This year I haven't signed up to participate in Blog Action Day, because it was one more thing to do and I haven't had time. Yet the topic is one I care about a great deal, having been fortunate enough to grow up in a time when we could go camping or canoeing and drink directly from streams and lakes. Now I live in a semi-arid landscape, which gives me another perspective on water. When I was in the U.K. recently, I was surprised to be in a place where low-flow plumbing fixtures don't seem to be necessary.
Late this afternoon I took a break from work, which I've been doing in a temporary location for the past couple of days, and walked around taking a few snapshots of water.
I saw this just outside the back door:
Because I don't live here, I don't know the purpose of this water bowl, although the hose that feeds it was delicately balanced, as was the rate of flow. . . .
Down the gravel drive, I saw this. . . .
Aren't the horses and ponies beautiful? There's water in that photo, too. I'll bet the line of trees behind the horses runs along either a stream or an irrigation ditch.
Across the road, this is what the landscape looks like:
Any plants that like water need to grow where there is a supply.
I walked along the road a little way and then climbed up the hill where there was a stock tank full of water:
The supply line has been set up as carefully as the green hose in the first photo.
Inside the tank . . . goldfish. Thanks to a visit with Carol Ekarius one time, I wasn't surprised and I knew why they were there. They keep the water fresh. They can live successfully in water tanks and grow to be quite large. The horses don't bother them and they don't bother the horses.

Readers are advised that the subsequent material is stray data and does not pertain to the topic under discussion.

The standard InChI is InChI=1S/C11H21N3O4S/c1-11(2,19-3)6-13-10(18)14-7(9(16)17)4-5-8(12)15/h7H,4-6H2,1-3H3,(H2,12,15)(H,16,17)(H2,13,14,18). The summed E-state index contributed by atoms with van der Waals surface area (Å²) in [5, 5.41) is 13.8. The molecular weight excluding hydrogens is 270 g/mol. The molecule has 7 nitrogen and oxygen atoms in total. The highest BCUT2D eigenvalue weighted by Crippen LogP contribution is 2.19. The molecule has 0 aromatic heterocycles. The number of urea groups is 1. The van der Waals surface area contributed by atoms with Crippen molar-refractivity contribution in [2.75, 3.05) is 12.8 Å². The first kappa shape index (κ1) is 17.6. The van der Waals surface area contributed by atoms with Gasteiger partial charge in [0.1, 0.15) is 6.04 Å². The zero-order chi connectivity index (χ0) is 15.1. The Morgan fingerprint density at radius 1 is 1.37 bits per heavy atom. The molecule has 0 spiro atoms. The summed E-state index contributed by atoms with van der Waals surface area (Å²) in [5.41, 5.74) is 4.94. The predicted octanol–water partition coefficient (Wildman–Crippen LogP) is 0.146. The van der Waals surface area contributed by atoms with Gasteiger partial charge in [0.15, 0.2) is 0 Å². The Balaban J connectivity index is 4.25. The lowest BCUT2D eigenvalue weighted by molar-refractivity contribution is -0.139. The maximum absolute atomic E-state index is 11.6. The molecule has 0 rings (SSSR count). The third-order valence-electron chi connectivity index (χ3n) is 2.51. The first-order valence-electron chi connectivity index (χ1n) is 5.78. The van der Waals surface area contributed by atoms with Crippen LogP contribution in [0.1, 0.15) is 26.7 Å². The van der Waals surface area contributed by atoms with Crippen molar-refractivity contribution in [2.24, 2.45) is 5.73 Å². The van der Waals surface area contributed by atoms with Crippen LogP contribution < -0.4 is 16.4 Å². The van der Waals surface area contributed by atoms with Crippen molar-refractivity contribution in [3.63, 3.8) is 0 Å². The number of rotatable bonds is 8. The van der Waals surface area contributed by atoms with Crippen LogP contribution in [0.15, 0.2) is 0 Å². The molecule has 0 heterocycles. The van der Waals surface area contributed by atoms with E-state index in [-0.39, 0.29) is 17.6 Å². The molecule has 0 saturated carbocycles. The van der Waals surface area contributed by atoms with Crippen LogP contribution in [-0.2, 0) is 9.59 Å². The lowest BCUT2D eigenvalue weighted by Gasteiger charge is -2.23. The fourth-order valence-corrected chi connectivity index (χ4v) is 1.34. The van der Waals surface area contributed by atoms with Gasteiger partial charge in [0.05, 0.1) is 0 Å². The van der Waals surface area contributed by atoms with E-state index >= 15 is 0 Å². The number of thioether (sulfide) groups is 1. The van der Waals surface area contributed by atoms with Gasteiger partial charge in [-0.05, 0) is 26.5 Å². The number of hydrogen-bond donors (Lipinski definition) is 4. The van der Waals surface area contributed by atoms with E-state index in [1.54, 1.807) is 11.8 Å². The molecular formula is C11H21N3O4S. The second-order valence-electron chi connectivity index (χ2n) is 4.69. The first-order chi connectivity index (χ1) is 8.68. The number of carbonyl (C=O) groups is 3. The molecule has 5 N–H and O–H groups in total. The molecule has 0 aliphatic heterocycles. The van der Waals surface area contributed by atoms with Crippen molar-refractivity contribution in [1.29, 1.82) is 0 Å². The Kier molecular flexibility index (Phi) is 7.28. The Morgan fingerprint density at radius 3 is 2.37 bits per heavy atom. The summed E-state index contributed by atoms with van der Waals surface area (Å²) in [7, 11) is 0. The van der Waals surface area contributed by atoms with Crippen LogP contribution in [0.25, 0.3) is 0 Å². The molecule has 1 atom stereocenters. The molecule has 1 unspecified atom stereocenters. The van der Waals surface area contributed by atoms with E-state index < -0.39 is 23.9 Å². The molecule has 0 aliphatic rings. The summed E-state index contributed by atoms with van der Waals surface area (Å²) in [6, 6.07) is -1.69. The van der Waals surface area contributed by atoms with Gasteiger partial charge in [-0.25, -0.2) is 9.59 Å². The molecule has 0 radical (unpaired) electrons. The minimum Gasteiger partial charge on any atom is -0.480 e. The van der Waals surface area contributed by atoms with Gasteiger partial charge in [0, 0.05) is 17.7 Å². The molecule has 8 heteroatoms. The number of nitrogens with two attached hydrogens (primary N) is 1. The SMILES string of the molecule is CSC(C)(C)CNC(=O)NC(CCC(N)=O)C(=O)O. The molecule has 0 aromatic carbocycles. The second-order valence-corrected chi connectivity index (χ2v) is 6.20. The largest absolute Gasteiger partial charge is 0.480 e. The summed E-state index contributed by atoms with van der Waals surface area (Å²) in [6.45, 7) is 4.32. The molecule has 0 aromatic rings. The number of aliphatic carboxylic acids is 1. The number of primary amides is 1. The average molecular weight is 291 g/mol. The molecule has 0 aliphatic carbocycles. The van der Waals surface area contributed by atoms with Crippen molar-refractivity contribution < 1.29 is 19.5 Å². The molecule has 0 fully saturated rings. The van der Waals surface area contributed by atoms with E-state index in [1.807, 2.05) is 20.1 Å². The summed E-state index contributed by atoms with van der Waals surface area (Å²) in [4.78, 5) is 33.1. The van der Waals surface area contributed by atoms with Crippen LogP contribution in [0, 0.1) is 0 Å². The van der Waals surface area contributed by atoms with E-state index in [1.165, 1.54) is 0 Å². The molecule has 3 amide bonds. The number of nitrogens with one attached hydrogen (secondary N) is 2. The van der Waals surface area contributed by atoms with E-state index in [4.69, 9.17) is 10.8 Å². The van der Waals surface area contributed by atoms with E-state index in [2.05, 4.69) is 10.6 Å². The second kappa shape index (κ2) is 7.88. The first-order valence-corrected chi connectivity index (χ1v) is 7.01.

And that's water observation around here for today. It's good to have fine water to appreciate. I never take it for granted, even at home where it's available, clean and flowing, in a way that makes it seem abundant and easy.
I have my mother to thank for that, in large part. She taught us to value water long ago, in the days when we could still drink it straight from streams and lakes.
The goldfish also eat the mosquito larvae. Lovely photos.
Susan J Tweit
I bet the water bowl in the first photo is for birds (assuming there aren’t any free-roaming cats around). I love the idea of the goldfish in the horse trough, but I wonder how they manage when it freezes in winter…
Thanks for contributing to Blog Action Day!
Jody, I thought the mosquito larvae might be eliminated by the goldfish but I didn’t want to say so without checking it . . . and had neither time nor energy to do so! Thanks for adding the info. We have West Nile virus around here, so that would be a HUGE plus.
There are lots of birds around here, Susan, but I haven’t seen a cat. The horses are probably here year-round, which means that they need unfrozen water. Whatever method is used to make that happen also takes care of the needs of the goldfish. Goldfish, being carp, are pretty hardy creatures and they do overwinter, given even a low level of environmental support. They don’t even need any feeding other than whatever comes to them by chance in the tank.
Where did you find that beautiful faucet?
The faucet was in a house I was staying in while I was doing some work this week. Unfortunately, I don't have a source! But *it exists,* so it can be found. . . . I have no idea where, and it would be an interesting internet search project to locate the manufacturer. Alas, I don't have time for this puzzle. . . . I wish I did!